Constitutional Aplastic Anemias(bicytopenia) All hematopoietic cells (aplastic anemia) Aplastic...

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Constitutional Aplastic Anemias Uma Kundu, M.D. July 17, 2006

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  • Constitutional Aplastic Anemias

    Uma Kundu, M.D.

    July 17, 2006

  • Overview

    Erythroid lineage only (pure red cell aplasia)

    Two cell lines (bicytopenia)

    All hematopoietic cells (aplastic anemia)

    Aplastic anemias : Constitutional and acquired disorders

  • Fanconi’s Anemia

    Dyskeratosis

    Congenita

    Shwachman-Diamond

    Syndrome

    Idiopathic

    Drugs, toxins,

    infections

    PNH (clonal)

    Constitutional Aplastic

    Anemias

    Acquired Aplastic

    Anemias

  • Diamond-Blackfan

    anemia

    Transient

    erythroblastopenia of

    childhood

    Parvovirus infection

    Idiopathic

    Neoplasms, immune

    disorders, and drugs

    Constitutional Red Cell

    Aplasia

    Acquired Red Cell Aplasia

  • Fanconi’s Anemia (FA)

    Most frequently reported of the

    rare inherited bone marrow failure syndromes

    1927: Guido Fanconi first reported 3 brothers with pancytopenia and physical abnormalities

    1960s - cultured cells from pts with FA had increased numbers of chromosome breaks

    Breakage rate increased with DNA cross-linkers: diepoxybutane (DEB) or mitomycin C (MMC )

  • Hypoplastic thumbs - Fanconi's anemia

  • Chromosome breakage in Fanconi Anemia cells

    FA cells treated with mitomycin C and harvested in

    metaphase. Abnormalities include radial formation

    (green circle) and chromosome breaks (red)

  • Fanconi’s Anemia

    Molecular diagnostics further improved

    specificity of FA diagnosis

    FA accounts for 25% of the cases of

    aplastic anemia seen at large referral

    centers.

    Approximately 25% of known patients

    with FA do not have major birth defects.

  • Fanconi’s Anemia

    Autosomal recessive

    Mutations in one of the 11 different genes

    known to be responsible for FA, genes are

    FANCA through FANCJ

    A, B, C, E, F, G, and L nuclear complex

    inactivation D2 protein and is involved

    in DNA damage response

  • A newly identified protein (D) link between FA protein complex and DNA-

    repair machinery. In response to DNA damage the FA complex allows one

    ubiquitin (Ub) to be added to D. Ubiquitinated D then moves to nuclear foci

    that contain BRCA1, a protein that is defective in the majority of inherited

    breast cancers and is thought to play a role in DNA repair.

  • Fluorescence microscopy shows that D, usually diffusely located

    throughout the nucleus (top left), concentrates into nuclear foci

    after DNA damage (top right). Adapted from originals from the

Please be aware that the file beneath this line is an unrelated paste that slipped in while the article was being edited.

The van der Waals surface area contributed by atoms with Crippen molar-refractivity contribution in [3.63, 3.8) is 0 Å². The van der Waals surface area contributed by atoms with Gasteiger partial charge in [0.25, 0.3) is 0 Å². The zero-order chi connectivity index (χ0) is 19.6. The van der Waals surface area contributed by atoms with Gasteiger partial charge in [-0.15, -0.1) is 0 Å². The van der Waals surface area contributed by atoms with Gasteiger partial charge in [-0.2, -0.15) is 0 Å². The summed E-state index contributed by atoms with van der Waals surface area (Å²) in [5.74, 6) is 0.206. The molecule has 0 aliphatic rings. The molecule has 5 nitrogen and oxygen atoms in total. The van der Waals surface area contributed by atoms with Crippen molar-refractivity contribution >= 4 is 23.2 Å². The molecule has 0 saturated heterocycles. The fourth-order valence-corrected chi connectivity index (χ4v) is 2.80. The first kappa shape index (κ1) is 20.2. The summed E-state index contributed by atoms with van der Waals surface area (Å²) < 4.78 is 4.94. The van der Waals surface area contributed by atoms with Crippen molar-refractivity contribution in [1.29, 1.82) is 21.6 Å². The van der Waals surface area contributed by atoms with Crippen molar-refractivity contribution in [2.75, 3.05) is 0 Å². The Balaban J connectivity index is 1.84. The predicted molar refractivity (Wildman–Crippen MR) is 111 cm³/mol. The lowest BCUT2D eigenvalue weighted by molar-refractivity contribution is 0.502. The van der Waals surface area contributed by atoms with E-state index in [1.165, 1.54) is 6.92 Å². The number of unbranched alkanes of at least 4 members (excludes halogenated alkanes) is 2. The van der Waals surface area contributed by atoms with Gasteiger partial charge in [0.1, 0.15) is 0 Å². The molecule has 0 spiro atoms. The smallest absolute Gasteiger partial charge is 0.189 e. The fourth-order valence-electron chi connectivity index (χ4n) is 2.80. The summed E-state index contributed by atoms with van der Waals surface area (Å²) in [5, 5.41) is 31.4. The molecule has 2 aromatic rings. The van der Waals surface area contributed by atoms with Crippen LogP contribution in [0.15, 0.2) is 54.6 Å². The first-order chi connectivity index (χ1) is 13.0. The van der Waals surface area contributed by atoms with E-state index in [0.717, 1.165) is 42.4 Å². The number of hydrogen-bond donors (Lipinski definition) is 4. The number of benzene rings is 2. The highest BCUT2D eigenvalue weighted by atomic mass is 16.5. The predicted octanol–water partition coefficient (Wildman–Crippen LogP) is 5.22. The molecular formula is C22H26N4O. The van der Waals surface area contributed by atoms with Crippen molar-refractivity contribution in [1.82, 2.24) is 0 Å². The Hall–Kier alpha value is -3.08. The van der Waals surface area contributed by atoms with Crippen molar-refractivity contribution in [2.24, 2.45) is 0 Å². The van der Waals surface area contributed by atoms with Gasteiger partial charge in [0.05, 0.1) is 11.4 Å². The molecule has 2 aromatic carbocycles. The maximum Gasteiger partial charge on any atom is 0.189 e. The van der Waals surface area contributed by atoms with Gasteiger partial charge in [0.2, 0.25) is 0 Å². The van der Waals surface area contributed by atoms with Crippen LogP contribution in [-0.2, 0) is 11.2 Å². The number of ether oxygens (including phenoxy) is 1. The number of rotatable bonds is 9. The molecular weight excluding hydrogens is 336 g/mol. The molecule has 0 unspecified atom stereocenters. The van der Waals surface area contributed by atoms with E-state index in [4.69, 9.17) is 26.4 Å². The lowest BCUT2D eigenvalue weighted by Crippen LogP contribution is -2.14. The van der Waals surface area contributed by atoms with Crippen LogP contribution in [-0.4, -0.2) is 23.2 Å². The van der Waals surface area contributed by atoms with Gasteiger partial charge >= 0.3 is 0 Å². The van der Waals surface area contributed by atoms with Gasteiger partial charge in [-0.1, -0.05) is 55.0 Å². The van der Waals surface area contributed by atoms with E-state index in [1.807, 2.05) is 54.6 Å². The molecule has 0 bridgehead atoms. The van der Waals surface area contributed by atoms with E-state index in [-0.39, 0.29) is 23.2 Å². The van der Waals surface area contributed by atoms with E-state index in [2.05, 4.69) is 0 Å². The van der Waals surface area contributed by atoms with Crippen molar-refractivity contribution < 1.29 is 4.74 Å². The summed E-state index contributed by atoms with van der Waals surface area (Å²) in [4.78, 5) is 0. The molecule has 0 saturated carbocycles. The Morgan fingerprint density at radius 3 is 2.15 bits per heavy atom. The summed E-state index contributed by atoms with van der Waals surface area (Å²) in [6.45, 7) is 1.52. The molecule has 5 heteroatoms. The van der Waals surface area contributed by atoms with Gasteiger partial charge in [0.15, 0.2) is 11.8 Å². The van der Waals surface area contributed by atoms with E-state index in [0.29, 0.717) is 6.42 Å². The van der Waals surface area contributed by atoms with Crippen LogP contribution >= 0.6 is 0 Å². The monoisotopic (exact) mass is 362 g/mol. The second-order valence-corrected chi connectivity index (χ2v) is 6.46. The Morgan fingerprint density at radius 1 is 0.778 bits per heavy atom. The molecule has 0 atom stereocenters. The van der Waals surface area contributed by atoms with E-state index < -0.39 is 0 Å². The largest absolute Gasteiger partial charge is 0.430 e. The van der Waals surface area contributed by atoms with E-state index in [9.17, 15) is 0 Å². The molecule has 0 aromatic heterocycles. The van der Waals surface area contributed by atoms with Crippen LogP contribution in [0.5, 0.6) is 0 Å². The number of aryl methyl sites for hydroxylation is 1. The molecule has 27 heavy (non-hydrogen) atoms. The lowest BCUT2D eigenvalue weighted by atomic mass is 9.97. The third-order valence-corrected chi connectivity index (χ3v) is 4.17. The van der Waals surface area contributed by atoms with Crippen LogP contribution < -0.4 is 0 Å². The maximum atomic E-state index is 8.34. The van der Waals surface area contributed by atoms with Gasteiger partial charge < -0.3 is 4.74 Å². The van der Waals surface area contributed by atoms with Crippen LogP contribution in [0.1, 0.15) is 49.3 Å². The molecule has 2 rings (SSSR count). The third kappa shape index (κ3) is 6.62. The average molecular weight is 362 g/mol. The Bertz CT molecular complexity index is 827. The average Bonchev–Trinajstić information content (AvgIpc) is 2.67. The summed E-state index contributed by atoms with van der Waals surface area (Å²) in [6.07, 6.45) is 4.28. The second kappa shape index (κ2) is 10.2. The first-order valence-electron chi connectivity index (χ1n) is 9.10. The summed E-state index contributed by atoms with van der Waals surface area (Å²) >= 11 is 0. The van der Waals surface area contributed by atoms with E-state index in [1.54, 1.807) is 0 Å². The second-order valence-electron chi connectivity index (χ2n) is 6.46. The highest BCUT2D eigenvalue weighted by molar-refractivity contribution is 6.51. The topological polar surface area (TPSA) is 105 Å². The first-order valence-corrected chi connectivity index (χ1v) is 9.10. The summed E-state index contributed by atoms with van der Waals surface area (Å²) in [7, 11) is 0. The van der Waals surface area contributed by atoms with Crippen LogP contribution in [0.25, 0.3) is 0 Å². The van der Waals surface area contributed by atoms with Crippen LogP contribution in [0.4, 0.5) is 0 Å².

Alan D'Andrea laboratory.

  • Fanconi’s Anemia

    Exact link between mutations and phenotype is

    not clear

    FA cells susceptible to damage by oxygen free

    radicals.

    FA cells have a defect in cell cycle regulation.

    The hematopoietic stem cell is defective in FA.

    A defect in the DNA-damage response pathway

    FA is a premalignant disorder

  • Fanconi’s Anemia: Frequency

    US: 1 per 300 people.

    Ashkenazi Jews: 1 per 90 people

    Internationally: Carrier frequencies are

    similar to those in the United States,

    depending on the population

  • Fanconi’s Anemia: Lab Studies

    CBC shows trilineage pancytopenia (mid-childhood) or only red blood cells that are macrocytic for age.

    Thrombocytopenia or leukopenia may precede full-blown aplasia.

    Chromosome breakage - examined in short-term cultures of PB lymphocytes in the presence of DNA cross-linkers (DEB or MMC)

  • Fanconi’s Anemia: Lab Studies

    Flow cytometry : cells cultured with nitrogen mustard and other clastogens demonstrates an arrest in G2/M.

    Increased HbF for age as a manifestation of stress erythropoiesis.

    Red cell ADA increased in with Diamond-Blackfan anemia, normal in FA.

    Serum EPO levels : markedly increased

  • Fanconi’s Anemia – Bone Marrow

    Bone marrow aspirate and biopsy

    * Hypocellularity, loss of myeloid and erythroid precursors and megakaryocytes (with relative lymphocytosis)

    * Full-blown aplasia with a fatty marrow

    * Signs of myelodysplastic syndrome

    * Cytogenetic clone in a high and increasing proportion over time may suggest an evolution to leukemia

  • Fanconi’s Anemia

    Prenatal FA diagnosis:

    Chromosome breaks in cells obtained in

    utero from chorionic villus biopsy,

    amniocentesis, or cord blood (by

    cordocentesis)

    Identification of FA gene mutations in DNA

    extracted from fetal cells.

  • Fanconi’s Anemia - Treatment

    Treatment is recommended for significant cytopenias

    HB < 8 g/dL

    Platelets < 30,000/mL

    Neutrophils < 500/mL.

    First line of therapy is stem cell transplantation

    Androgens: If transplantation is not an option,

    50-75% of patients respond

  • Fanconi’s Anemia - Complications

    Hemorrhages, infections, leukemia,

    myelodysplastic syndrome, liver tumors,

    and other cancers.

    Leukemia 100 out of 1200 reported in the

    literature; 95% of cases are AML

    Myelodysplastic syndrome was reported in

    approximately 75 patients

  • Fanconi’s anemia – Prognosis/Tx

    Aplastic anemia - medications, blood

    products, and stem cell transplantation

    increases the life expectancy beyond

    projected median of age 30

    Cancer prevention and screening to

    identify early malignancies

  • Dyskeratosis Congenita (DKC)

    Zinsser-Engman-Cole syndrome

    Progressive BM failure syndrome.

    reticulated skin hyperpigmentation

    nail dystrophy oral leukoplakia

  • DKC - Early mortality

    Bone marrow failure

    Infections

    Fatal pulmonary complications

    Malignancy

  • DKC - Pathophysiology

    Subtypes: X-linked recessive, autosomal

    dominant, and autosomal recessive

    Related to telomerase dysfunction